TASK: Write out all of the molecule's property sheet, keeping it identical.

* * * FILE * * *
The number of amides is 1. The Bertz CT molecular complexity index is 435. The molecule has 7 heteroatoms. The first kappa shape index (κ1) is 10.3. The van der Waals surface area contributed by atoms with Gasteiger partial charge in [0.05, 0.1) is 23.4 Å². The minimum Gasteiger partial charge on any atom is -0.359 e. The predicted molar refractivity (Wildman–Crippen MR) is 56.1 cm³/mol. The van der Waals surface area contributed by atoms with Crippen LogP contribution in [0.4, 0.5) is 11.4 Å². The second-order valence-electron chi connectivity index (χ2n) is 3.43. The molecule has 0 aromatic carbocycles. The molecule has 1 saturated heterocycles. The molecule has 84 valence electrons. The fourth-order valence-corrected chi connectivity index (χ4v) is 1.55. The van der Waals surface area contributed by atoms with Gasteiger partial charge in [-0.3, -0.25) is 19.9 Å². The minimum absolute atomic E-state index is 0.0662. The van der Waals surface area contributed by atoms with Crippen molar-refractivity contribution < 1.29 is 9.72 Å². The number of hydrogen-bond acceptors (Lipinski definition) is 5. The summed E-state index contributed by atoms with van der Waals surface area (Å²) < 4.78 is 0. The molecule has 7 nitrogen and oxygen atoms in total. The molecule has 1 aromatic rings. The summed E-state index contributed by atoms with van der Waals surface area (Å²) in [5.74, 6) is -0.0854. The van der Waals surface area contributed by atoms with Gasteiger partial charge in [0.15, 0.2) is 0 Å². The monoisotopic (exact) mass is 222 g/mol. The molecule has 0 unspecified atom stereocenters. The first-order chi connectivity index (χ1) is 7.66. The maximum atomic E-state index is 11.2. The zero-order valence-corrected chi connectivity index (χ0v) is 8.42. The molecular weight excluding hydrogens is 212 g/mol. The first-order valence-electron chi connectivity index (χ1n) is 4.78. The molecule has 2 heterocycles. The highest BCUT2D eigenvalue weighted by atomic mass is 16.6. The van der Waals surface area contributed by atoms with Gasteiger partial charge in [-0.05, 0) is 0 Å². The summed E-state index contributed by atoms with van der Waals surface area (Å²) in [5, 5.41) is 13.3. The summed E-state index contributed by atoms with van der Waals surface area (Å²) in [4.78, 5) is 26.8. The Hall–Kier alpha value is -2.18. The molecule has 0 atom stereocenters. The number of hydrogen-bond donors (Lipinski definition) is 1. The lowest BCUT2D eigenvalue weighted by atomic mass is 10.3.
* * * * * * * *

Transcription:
The number of amides is 1. The Bertz CT molecular complexity index is 435. The molecule has 7 heteroatoms. The first kappa shape index (κ1) is 10.3. The van der Waals surface area contributed by atoms with Gasteiger partial charge in [0.05, 0.1) is 23.4 Å². The minimum Gasteiger partial charge on any atom is -0.359 e. The predicted molar refractivity (Wildman–Crippen MR) is 56.1 cm³/mol. The van der Waals surface area contributed by atoms with Crippen LogP contribution in [0.4, 0.5) is 11.4 Å². The second-order valence-electron chi connectivity index (χ2n) is 3.43. The molecule has 0 aromatic carbocycles. The molecule has 1 saturated heterocycles. The molecule has 84 valence electrons. The fourth-order valence-corrected chi connectivity index (χ4v) is 1.55. The van der Waals surface area contributed by atoms with Gasteiger partial charge in [-0.3, -0.25) is 19.9 Å². The minimum absolute atomic E-state index is 0.0662. The van der Waals surface area contributed by atoms with Crippen molar-refractivity contribution < 1.29 is 9.72 Å². The number of hydrogen-bond acceptors (Lipinski definition) is 5. The summed E-state index contributed by atoms with van der Waals surface area (Å²) < 4.78 is 0. The molecule has 7 nitrogen and oxygen atoms in total. The molecule has 1 aromatic rings. The summed E-state index contributed by atoms with van der Waals surface area (Å²) in [5.74, 6) is -0.0854. The van der Waals surface area contributed by atoms with Gasteiger partial charge in [0.15, 0.2) is 0 Å². The monoisotopic (exact) mass is 222 g/mol. The molecule has 0 unspecified atom stereocenters. The first-order chi connectivity index (χ1) is 7.66. The maximum atomic E-state index is 11.2. The zero-order valence-corrected chi connectivity index (χ0v) is 8.42. The molecular weight excluding hydrogens is 212 g/mol. The first-order valence-electron chi connectivity index (χ1n) is 4.78. The molecule has 2 heterocycles. The highest BCUT2D eigenvalue weighted by atomic mass is 16.6. The van der Waals surface area contributed by atoms with Gasteiger partial charge in [-0.05, 0) is 0 Å². The summed E-state index contributed by atoms with van der Waals surface area (Å²) in [5, 5.41) is 13.3. The summed E-state index contributed by atoms with van der Waals surface area (Å²) in [4.78, 5) is 26.8. The Hall–Kier alpha value is -2.18. The molecule has 0 atom stereocenters. The number of hydrogen-bond donors (Lipinski definition) is 1. The lowest BCUT2D eigenvalue weighted by atomic mass is 10.3.